California's Zero Tolerance Law

teenager with dad in the background

Teens belong to a special class of citizens who are in the “high-risk” category for a number of things, such as texting while driving, distracted driving, speeding, reckless driving, and most importantly, driving under the influence (DUI). Why are teens high risk? Because, statistics show teens in particular have a problem with the above issues. That’s the main reason why their auto insurance is so expensive!

According to the Centers for Disease Control and Prevention (CDC), while teenage drinking and driving has declined by 54% since 1991, teens still drink and drive nearly 2.4 million times a month in the United States. In 2010, 1 in 5 teens in fatal crashes had alcohol in their system, and 81% of those drivers had a BAC above the .08% legal limit for adult drivers 21 and older.


Because underage drinking and driving is a dangerous epidemic, California has zero tolerance for underage DUI. Under California’s zero tolerance law, it’s against the law for a young driver under 21 to drive with a blood alcohol concentration (BAC) of .01% or higher. This means that if a driver is under 21, they cannot drink any alcohol and drive. They can’t even have one “light” beer and get away with it.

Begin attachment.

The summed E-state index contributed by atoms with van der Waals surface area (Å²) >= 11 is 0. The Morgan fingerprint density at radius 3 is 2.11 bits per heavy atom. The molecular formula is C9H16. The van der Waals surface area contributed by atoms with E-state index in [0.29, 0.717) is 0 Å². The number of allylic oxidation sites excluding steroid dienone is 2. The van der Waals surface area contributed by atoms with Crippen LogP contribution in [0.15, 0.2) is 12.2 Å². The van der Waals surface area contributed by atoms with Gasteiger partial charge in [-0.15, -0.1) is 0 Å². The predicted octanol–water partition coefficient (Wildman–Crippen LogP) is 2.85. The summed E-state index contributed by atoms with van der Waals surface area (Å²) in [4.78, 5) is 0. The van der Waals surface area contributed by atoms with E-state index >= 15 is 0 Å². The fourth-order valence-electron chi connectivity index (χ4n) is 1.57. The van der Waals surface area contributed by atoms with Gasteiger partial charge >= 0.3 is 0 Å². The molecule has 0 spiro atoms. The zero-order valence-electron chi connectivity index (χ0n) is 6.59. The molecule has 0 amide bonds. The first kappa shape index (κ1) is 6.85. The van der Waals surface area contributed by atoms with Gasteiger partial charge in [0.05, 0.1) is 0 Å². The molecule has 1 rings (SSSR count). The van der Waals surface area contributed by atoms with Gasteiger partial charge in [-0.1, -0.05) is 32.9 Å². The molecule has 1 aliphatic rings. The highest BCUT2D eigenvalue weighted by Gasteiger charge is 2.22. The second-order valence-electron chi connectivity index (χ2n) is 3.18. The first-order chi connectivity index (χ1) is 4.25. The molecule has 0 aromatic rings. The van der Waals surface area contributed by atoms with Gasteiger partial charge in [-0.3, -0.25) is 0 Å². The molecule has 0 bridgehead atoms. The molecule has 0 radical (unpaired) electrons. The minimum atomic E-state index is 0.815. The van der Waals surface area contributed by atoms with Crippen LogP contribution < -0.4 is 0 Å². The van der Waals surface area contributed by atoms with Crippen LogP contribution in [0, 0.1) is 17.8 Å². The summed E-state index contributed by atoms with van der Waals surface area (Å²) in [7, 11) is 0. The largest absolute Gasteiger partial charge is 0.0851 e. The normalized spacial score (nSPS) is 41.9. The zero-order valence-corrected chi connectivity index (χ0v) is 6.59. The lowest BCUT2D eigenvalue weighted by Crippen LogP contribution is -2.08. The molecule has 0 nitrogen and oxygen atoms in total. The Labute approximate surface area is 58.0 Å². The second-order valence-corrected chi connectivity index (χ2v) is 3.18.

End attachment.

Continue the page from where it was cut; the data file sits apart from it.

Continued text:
Under the state’s zero tolerance law, if a driver is under 21, the young person’s driver license will be automatically suspended for one year if:

  • He or she drove and their BAC measured .01% or higher,
  • He or she refused to take the preliminary alcohol screening (PAS) test, a handheld breath test taken roadside during the DUI stop, or
  • The young driver failed to complete the PAS test administered roadside.

In California, drivers under 21 cannot drive with a BAC of .01% or more. For drivers age 21 and older, the limit is .08%, and for commercial drivers 21 and older, the BAC limit is .04%.

If you are a parent whose teenager is facing underage drinking charges, or if you’re the one in trouble, don’t hesitate to contact us for a free consultation!

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